Bloody Basin gained its gruesome name from the numerous skirmishes between the U.S. Army and Apaches here, most notably from a battle that occurred at Turret Peak north of Cave Creek, Arizona. In March of 1873, Army Scouts closed in on a group of Apaches at this site during the night and then attacked them at dawn. Nearly all were captured or killed during this raid.
We set out one mild winter day to explore this area and put some more dirt between our tire treads. Our group of five vehicles entered the Agua Fria National Monument on the Bloody Basin Road. The monument is a 70,900-acre expanse of high desert perched north of Phoenix. It has been set aside for preservation of wildlife, riparian areas, and some significant Indian ruin sites.
Hohokam Indians lived in this area from about 800 to 1400 A.D. Apache Indians and, later, Spanish explorers followed them in the 1500s. For those who choose to do some research, there are substantial ancient ruin sites that can be visited on foot, but may require hiking a fair distance. There are many remains of pueblos that were constructed from native stone using a method where gathered stones were stacked to build walls and then stabilized with mud mortar. Roofs were typically constructed from timber and straw. Visitors can also observe many pottery shards at these sites, along with petroglyphs carved on rock faces.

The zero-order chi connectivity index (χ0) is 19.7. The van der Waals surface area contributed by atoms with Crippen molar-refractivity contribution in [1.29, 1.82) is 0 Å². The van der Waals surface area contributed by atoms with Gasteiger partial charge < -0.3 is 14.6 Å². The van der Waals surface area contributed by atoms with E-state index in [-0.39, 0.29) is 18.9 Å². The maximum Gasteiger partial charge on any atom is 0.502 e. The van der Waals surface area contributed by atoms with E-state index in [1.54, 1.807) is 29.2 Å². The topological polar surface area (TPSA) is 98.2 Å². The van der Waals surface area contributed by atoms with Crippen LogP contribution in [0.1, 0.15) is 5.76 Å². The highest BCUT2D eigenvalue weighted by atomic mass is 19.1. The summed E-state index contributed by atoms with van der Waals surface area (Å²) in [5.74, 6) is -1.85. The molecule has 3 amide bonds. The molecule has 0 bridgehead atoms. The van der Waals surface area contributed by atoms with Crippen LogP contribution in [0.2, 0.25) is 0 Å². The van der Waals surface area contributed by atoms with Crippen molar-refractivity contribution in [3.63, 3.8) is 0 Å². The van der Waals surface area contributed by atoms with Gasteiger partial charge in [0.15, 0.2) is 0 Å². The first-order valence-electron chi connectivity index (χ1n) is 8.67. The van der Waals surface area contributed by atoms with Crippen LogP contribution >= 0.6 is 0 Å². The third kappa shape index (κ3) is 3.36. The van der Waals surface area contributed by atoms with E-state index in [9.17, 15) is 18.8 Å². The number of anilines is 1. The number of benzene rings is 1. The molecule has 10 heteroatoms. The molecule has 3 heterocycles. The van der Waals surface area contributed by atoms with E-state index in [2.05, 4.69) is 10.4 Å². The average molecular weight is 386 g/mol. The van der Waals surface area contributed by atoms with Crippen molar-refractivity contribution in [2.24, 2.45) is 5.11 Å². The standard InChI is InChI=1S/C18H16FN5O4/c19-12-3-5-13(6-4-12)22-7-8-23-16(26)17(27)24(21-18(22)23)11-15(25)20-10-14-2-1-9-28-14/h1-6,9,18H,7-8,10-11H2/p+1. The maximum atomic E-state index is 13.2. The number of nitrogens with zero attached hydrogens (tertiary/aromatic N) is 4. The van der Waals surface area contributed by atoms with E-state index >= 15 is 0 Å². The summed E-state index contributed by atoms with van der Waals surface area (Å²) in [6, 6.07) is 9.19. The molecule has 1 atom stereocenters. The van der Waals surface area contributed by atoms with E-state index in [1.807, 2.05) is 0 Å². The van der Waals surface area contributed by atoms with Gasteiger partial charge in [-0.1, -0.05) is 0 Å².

We covered about 80 miles on dirt during our long day in the Bloody Basin area, but barely scratched the surface of this diverse outdoor environment. We visited several old cabins along the way and made a trip down to the Verde River, a historic sheep herding route in the Bloody Basin area. There are many other 4WD and dirt roads in the area, along with outstanding hiking opportunities in the canyons and riparian areas along the water paths. There’s still much more of the Bloody Basin area for us to explore.